Social media platforms including Facebook, Twitter, YouTube and TikTok will have to reveal user details if government agencies ask them to, as per a new rule for such platforms that is likely to be published later this month. This comes amid attempts by governments across the world to hold social media companies accountable for the content circulated in their platforms.
According to a report in Bloomberg, this rule comes as governments are struggling to fight fake news, child porn, terrorism-related content as well as racism. However, India's new guidelines go a step beyond most governments' as it is looking for blanket cooperation with government inquiries with no requirement of warrant or judicial order.
The Ministry of Electronics and Information Technology, according to the report, is expected to publish the new rules without much change despite the Internet and Mobile Association of India's objection that this rule "would be a violation of the right to privacy recognised by the Supreme Court". The trade body had said this in its response to the government's call for feedback after it proposed the guideline in 2018.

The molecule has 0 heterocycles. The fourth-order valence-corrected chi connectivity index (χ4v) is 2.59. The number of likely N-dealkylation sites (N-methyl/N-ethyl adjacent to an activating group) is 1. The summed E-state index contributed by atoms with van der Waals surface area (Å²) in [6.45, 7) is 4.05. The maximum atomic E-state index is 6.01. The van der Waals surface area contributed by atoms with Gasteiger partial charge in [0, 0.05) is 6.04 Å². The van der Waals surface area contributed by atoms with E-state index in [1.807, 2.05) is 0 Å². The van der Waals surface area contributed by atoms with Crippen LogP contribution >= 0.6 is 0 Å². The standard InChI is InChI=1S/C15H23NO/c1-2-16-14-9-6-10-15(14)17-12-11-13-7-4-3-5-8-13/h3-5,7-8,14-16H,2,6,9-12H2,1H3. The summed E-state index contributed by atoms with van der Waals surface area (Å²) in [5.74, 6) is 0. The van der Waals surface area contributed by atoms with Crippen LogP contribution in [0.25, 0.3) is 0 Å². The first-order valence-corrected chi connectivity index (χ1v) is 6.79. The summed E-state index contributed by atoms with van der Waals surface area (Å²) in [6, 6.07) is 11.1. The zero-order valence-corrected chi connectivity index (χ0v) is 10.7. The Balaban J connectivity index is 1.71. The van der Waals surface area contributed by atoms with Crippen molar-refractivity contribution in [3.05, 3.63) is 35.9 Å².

The earlier draft required social media sites to help the government trace back the origins of a post within 72 hours of the request. They were also required to preserve their records for 180 days, establish a brick and mortar operation within India and appoint a grievance officer for users and a government liaison. The ministry is still finalising the document.
The report states that the rule must be followed by all social media and messaging apps with more than 5 million users. India has an estimated 500 million internet users.
Executives from Mozilla Corp and GitHub Inc had written to IT minister Ravi Shankar Prasad and stated that the order would require the platforms to trace their users, therefore harming the fundamental right to privacy. However, the government officials said that only social media platforms and messaging apps will be covered and not browsers, operation systems, or online repositories of knowledge.